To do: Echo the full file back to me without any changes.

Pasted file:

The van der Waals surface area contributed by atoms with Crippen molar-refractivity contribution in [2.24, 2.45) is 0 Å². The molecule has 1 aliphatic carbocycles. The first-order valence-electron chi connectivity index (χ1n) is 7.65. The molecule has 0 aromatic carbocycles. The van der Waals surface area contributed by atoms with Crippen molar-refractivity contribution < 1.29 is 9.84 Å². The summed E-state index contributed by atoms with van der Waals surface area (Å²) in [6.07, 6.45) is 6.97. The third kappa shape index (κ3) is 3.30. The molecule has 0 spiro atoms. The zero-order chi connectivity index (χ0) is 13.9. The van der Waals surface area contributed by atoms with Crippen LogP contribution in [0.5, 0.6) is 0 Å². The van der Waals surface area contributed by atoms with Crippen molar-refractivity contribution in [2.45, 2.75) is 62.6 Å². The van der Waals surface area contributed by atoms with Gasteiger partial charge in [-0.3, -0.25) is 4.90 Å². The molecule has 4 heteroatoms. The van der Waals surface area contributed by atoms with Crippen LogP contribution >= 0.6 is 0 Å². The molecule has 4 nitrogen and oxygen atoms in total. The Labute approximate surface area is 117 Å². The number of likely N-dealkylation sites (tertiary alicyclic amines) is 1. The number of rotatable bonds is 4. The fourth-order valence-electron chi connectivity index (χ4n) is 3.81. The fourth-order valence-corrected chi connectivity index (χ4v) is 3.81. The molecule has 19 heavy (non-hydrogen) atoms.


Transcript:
The van der Waals surface area contributed by atoms with Crippen molar-refractivity contribution in [2.24, 2.45) is 0 Å². The molecule has 1 aliphatic carbocycles. The first-order valence-electron chi connectivity index (χ1n) is 7.65. The molecule has 0 aromatic carbocycles. The van der Waals surface area contributed by atoms with Crippen molar-refractivity contribution < 1.29 is 9.84 Å². The summed E-state index contributed by atoms with van der Waals surface area (Å²) in [6.07, 6.45) is 6.97. The third kappa shape index (κ3) is 3.30. The molecule has 0 spiro atoms. The zero-order chi connectivity index (χ0) is 13.9. The van der Waals surface area contributed by atoms with Crippen LogP contribution in [0.5, 0.6) is 0 Å². The van der Waals surface area contributed by atoms with Crippen molar-refractivity contribution in [2.45, 2.75) is 62.6 Å². The van der Waals surface area contributed by atoms with Gasteiger partial charge in [-0.3, -0.25) is 4.90 Å². The molecule has 4 heteroatoms. The van der Waals surface area contributed by atoms with Crippen LogP contribution >= 0.6 is 0 Å². The molecule has 4 nitrogen and oxygen atoms in total. The Labute approximate surface area is 117 Å². The number of likely N-dealkylation sites (tertiary alicyclic amines) is 1. The number of rotatable bonds is 4. The fourth-order valence-electron chi connectivity index (χ4n) is 3.81. The fourth-order valence-corrected chi connectivity index (χ4v) is 3.81. The molecule has 19 heavy (non-hydrogen) atoms.